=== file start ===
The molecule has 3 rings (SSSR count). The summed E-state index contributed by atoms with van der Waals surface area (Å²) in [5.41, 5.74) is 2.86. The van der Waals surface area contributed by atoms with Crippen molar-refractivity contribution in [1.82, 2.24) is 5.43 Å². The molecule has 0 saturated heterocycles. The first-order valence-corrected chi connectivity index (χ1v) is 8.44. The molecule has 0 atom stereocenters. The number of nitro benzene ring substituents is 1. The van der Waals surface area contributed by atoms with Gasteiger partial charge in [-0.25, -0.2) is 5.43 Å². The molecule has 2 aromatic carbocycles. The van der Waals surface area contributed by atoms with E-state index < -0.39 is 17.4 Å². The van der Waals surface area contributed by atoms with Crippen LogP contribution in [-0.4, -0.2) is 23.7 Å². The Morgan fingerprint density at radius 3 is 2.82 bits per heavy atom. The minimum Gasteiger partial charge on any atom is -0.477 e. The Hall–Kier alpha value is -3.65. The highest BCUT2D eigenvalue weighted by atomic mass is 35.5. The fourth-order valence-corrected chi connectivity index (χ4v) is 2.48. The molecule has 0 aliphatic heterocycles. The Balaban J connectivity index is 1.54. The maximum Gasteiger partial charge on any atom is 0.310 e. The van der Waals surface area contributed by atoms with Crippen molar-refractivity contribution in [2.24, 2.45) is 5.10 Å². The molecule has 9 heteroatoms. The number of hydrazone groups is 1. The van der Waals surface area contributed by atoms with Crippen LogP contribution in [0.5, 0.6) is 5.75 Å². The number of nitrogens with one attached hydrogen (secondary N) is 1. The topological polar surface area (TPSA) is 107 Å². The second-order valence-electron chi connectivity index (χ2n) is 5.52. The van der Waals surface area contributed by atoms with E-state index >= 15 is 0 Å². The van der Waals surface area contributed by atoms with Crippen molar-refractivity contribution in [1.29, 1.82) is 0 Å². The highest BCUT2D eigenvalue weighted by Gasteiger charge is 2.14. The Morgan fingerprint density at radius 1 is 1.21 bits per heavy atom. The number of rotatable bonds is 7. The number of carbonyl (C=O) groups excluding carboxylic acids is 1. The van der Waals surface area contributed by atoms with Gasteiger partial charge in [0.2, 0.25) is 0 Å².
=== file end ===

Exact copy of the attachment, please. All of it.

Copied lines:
The molecule has 3 rings (SSSR count). The summed E-state index contributed by atoms with van der Waals surface area (Å²) in [5.41, 5.74) is 2.86. The van der Waals surface area contributed by atoms with Crippen molar-refractivity contribution in [1.82, 2.24) is 5.43 Å². The molecule has 0 saturated heterocycles. The first-order valence-corrected chi connectivity index (χ1v) is 8.44. The molecule has 0 atom stereocenters. The number of nitro benzene ring substituents is 1. The van der Waals surface area contributed by atoms with Gasteiger partial charge in [-0.25, -0.2) is 5.43 Å². The molecule has 2 aromatic carbocycles. The van der Waals surface area contributed by atoms with E-state index < -0.39 is 17.4 Å². The van der Waals surface area contributed by atoms with Crippen LogP contribution in [-0.4, -0.2) is 23.7 Å². The Morgan fingerprint density at radius 3 is 2.82 bits per heavy atom. The minimum Gasteiger partial charge on any atom is -0.477 e. The Hall–Kier alpha value is -3.65. The highest BCUT2D eigenvalue weighted by atomic mass is 35.5. The fourth-order valence-corrected chi connectivity index (χ4v) is 2.48. The molecule has 0 aliphatic heterocycles. The Balaban J connectivity index is 1.54. The maximum Gasteiger partial charge on any atom is 0.310 e. The van der Waals surface area contributed by atoms with Crippen molar-refractivity contribution in [2.24, 2.45) is 5.10 Å². The molecule has 9 heteroatoms. The number of hydrazone groups is 1. The van der Waals surface area contributed by atoms with Crippen LogP contribution in [0.5, 0.6) is 5.75 Å². The number of nitrogens with one attached hydrogen (secondary N) is 1. The topological polar surface area (TPSA) is 107 Å². The second-order valence-electron chi connectivity index (χ2n) is 5.52. The van der Waals surface area contributed by atoms with E-state index >= 15 is 0 Å². The van der Waals surface area contributed by atoms with Crippen molar-refractivity contribution in [1.29, 1.82) is 0 Å². The highest BCUT2D eigenvalue weighted by Gasteiger charge is 2.14. The Morgan fingerprint density at radius 1 is 1.21 bits per heavy atom. The number of rotatable bonds is 7. The number of carbonyl (C=O) groups excluding carboxylic acids is 1. The van der Waals surface area contributed by atoms with Gasteiger partial charge in [0.2, 0.25) is 0 Å².